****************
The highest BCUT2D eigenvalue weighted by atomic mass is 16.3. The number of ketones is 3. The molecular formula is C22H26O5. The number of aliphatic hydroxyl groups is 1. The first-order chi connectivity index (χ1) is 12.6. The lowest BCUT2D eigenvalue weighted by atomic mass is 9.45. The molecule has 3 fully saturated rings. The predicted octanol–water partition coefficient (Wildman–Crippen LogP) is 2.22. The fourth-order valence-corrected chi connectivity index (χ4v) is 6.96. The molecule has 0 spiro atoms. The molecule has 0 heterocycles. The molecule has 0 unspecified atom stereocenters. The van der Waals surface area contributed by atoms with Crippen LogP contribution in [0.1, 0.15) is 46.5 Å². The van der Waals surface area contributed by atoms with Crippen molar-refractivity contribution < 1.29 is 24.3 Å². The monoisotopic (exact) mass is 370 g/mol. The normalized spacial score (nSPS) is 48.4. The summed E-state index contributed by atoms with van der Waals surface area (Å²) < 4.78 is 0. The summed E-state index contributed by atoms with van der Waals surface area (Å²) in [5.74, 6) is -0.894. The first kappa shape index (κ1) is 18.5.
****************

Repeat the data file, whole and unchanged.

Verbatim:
The highest BCUT2D eigenvalue weighted by atomic mass is 16.3. The number of ketones is 3. The molecular formula is C22H26O5. The number of aliphatic hydroxyl groups is 1. The first-order chi connectivity index (χ1) is 12.6. The lowest BCUT2D eigenvalue weighted by atomic mass is 9.45. The molecule has 3 fully saturated rings. The predicted octanol–water partition coefficient (Wildman–Crippen LogP) is 2.22. The fourth-order valence-corrected chi connectivity index (χ4v) is 6.96. The molecule has 0 spiro atoms. The molecule has 0 heterocycles. The molecule has 0 unspecified atom stereocenters. The van der Waals surface area contributed by atoms with Crippen LogP contribution in [0.1, 0.15) is 46.5 Å². The van der Waals surface area contributed by atoms with Crippen molar-refractivity contribution < 1.29 is 24.3 Å². The monoisotopic (exact) mass is 370 g/mol. The normalized spacial score (nSPS) is 48.4. The summed E-state index contributed by atoms with van der Waals surface area (Å²) < 4.78 is 0. The summed E-state index contributed by atoms with van der Waals surface area (Å²) in [5.74, 6) is -0.894. The first kappa shape index (κ1) is 18.5.